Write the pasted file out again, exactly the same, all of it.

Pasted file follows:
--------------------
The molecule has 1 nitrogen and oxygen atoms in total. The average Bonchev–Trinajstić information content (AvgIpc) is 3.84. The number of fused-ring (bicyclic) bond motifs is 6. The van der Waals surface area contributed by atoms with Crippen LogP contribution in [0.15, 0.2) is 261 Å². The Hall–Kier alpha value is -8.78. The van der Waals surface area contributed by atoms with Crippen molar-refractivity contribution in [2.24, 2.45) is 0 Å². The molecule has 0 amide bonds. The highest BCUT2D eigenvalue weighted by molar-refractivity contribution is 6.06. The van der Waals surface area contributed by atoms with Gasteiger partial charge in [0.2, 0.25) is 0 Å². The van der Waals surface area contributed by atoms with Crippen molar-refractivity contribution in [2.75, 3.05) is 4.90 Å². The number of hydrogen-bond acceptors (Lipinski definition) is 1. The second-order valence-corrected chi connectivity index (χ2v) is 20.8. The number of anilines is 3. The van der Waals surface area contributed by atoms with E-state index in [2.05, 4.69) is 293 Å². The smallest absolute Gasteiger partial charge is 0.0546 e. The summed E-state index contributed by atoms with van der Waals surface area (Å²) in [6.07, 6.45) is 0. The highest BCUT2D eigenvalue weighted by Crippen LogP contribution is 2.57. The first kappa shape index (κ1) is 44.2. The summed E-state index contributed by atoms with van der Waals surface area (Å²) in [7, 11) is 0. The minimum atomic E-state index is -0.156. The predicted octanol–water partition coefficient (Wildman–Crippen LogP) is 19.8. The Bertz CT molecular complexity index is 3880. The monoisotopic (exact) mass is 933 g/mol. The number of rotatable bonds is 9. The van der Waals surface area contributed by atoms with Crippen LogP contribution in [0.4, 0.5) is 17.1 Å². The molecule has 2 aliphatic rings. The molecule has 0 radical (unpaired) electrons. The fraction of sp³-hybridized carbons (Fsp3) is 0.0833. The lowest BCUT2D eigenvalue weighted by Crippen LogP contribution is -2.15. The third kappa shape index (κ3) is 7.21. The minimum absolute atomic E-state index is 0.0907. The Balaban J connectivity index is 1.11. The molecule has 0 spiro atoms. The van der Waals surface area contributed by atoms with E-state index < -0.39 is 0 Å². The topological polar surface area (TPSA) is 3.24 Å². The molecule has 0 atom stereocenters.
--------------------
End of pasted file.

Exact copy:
The molecule has 1 nitrogen and oxygen atoms in total. The average Bonchev–Trinajstić information content (AvgIpc) is 3.84. The number of fused-ring (bicyclic) bond motifs is 6. The van der Waals surface area contributed by atoms with Crippen LogP contribution in [0.15, 0.2) is 261 Å². The Hall–Kier alpha value is -8.78. The van der Waals surface area contributed by atoms with Crippen molar-refractivity contribution in [2.24, 2.45) is 0 Å². The molecule has 0 amide bonds. The highest BCUT2D eigenvalue weighted by molar-refractivity contribution is 6.06. The van der Waals surface area contributed by atoms with Gasteiger partial charge in [0.2, 0.25) is 0 Å². The van der Waals surface area contributed by atoms with Crippen molar-refractivity contribution in [2.75, 3.05) is 4.90 Å². The number of hydrogen-bond acceptors (Lipinski definition) is 1. The second-order valence-corrected chi connectivity index (χ2v) is 20.8. The number of anilines is 3. The van der Waals surface area contributed by atoms with E-state index in [2.05, 4.69) is 293 Å². The smallest absolute Gasteiger partial charge is 0.0546 e. The summed E-state index contributed by atoms with van der Waals surface area (Å²) in [6.07, 6.45) is 0. The highest BCUT2D eigenvalue weighted by Crippen LogP contribution is 2.57. The first kappa shape index (κ1) is 44.2. The summed E-state index contributed by atoms with van der Waals surface area (Å²) in [7, 11) is 0. The minimum atomic E-state index is -0.156. The predicted octanol–water partition coefficient (Wildman–Crippen LogP) is 19.8. The Bertz CT molecular complexity index is 3880. The monoisotopic (exact) mass is 933 g/mol. The number of rotatable bonds is 9. The van der Waals surface area contributed by atoms with Crippen LogP contribution in [0.4, 0.5) is 17.1 Å². The molecule has 2 aliphatic rings. The molecule has 0 radical (unpaired) electrons. The fraction of sp³-hybridized carbons (Fsp3) is 0.0833. The lowest BCUT2D eigenvalue weighted by Crippen LogP contribution is -2.15. The third kappa shape index (κ3) is 7.21. The minimum absolute atomic E-state index is 0.0907. The Balaban J connectivity index is 1.11. The molecule has 0 spiro atoms. The van der Waals surface area contributed by atoms with E-state index < -0.39 is 0 Å². The topological polar surface area (TPSA) is 3.24 Å². The molecule has 0 atom stereocenters.